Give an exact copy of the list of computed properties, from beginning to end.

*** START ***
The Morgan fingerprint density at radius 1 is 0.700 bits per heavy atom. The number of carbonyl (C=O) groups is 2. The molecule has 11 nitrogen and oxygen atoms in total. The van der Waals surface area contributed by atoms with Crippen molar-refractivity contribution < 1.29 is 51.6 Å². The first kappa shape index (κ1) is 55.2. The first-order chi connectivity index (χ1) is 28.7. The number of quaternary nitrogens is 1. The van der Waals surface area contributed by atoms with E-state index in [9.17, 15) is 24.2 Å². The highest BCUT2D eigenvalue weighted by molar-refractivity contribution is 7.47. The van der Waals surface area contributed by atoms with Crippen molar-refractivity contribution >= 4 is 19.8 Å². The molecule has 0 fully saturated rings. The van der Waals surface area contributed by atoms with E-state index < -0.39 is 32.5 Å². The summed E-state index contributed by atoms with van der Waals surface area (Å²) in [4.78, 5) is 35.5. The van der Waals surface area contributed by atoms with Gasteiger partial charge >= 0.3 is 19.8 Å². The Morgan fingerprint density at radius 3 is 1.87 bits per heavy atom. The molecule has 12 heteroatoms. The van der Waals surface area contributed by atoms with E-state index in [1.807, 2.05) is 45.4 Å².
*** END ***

The Morgan fingerprint density at radius 1 is 0.700 bits per heavy atom. The number of carbonyl (C=O) groups is 2. The molecule has 11 nitrogen and oxygen atoms in total. The van der Waals surface area contributed by atoms with Crippen molar-refractivity contribution < 1.29 is 51.6 Å². The first kappa shape index (κ1) is 55.2. The first-order chi connectivity index (χ1) is 28.7. The number of quaternary nitrogens is 1. The van der Waals surface area contributed by atoms with E-state index in [9.17, 15) is 24.2 Å². The highest BCUT2D eigenvalue weighted by molar-refractivity contribution is 7.47. The van der Waals surface area contributed by atoms with Crippen molar-refractivity contribution >= 4 is 19.8 Å². The molecule has 0 fully saturated rings. The van der Waals surface area contributed by atoms with E-state index < -0.39 is 32.5 Å². The summed E-state index contributed by atoms with van der Waals surface area (Å²) in [4.78, 5) is 35.5. The van der Waals surface area contributed by atoms with Gasteiger partial charge >= 0.3 is 19.8 Å². The Morgan fingerprint density at radius 3 is 1.87 bits per heavy atom. The molecule has 12 heteroatoms. The van der Waals surface area contributed by atoms with E-state index in [1.807, 2.05) is 45.4 Å².